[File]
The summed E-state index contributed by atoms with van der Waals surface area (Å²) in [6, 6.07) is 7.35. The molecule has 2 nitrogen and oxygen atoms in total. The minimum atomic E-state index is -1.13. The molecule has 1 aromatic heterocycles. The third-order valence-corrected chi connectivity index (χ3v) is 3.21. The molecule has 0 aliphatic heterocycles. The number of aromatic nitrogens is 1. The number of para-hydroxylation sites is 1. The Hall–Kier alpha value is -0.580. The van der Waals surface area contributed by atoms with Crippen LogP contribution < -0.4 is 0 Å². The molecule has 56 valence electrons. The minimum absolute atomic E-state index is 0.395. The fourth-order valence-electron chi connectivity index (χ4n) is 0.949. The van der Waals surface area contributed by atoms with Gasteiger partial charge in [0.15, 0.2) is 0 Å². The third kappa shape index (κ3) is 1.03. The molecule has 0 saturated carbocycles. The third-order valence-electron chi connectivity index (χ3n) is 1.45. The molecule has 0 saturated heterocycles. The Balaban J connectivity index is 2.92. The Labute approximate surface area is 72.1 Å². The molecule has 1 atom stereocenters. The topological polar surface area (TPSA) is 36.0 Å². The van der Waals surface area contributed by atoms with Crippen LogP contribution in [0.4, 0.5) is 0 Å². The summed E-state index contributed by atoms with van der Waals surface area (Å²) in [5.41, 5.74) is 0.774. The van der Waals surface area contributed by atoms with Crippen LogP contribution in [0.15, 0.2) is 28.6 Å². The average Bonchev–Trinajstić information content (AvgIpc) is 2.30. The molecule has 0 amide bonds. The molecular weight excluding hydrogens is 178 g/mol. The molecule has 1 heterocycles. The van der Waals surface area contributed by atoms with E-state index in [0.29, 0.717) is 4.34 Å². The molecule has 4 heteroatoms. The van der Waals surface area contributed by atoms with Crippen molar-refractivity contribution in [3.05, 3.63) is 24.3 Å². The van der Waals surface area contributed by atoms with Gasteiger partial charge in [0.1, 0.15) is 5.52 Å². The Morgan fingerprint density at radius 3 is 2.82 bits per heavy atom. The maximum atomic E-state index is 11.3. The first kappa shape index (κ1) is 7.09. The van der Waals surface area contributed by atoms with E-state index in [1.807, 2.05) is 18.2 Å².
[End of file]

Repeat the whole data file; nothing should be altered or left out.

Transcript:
The summed E-state index contributed by atoms with van der Waals surface area (Å²) in [6, 6.07) is 7.35. The molecule has 2 nitrogen and oxygen atoms in total. The minimum atomic E-state index is -1.13. The molecule has 1 aromatic heterocycles. The third-order valence-corrected chi connectivity index (χ3v) is 3.21. The molecule has 0 aliphatic heterocycles. The number of aromatic nitrogens is 1. The number of para-hydroxylation sites is 1. The Hall–Kier alpha value is -0.580. The van der Waals surface area contributed by atoms with Crippen LogP contribution < -0.4 is 0 Å². The molecule has 56 valence electrons. The minimum absolute atomic E-state index is 0.395. The fourth-order valence-electron chi connectivity index (χ4n) is 0.949. The van der Waals surface area contributed by atoms with Gasteiger partial charge in [0.15, 0.2) is 0 Å². The third kappa shape index (κ3) is 1.03. The molecule has 0 saturated carbocycles. The third-order valence-electron chi connectivity index (χ3n) is 1.45. The molecule has 0 saturated heterocycles. The Balaban J connectivity index is 2.92. The Labute approximate surface area is 72.1 Å². The molecule has 1 atom stereocenters. The topological polar surface area (TPSA) is 36.0 Å². The van der Waals surface area contributed by atoms with Crippen LogP contribution in [0.4, 0.5) is 0 Å². The summed E-state index contributed by atoms with van der Waals surface area (Å²) in [5.41, 5.74) is 0.774. The van der Waals surface area contributed by atoms with Crippen LogP contribution in [0.15, 0.2) is 28.6 Å². The average Bonchev–Trinajstić information content (AvgIpc) is 2.30. The molecule has 0 amide bonds. The molecular weight excluding hydrogens is 178 g/mol. The molecule has 1 heterocycles. The van der Waals surface area contributed by atoms with E-state index in [0.29, 0.717) is 4.34 Å². The molecule has 4 heteroatoms. The van der Waals surface area contributed by atoms with Crippen molar-refractivity contribution in [3.05, 3.63) is 24.3 Å². The van der Waals surface area contributed by atoms with Gasteiger partial charge in [0.1, 0.15) is 5.52 Å². The Morgan fingerprint density at radius 3 is 2.82 bits per heavy atom. The maximum atomic E-state index is 11.3. The first kappa shape index (κ1) is 7.09. The van der Waals surface area contributed by atoms with E-state index in [1.807, 2.05) is 18.2 Å².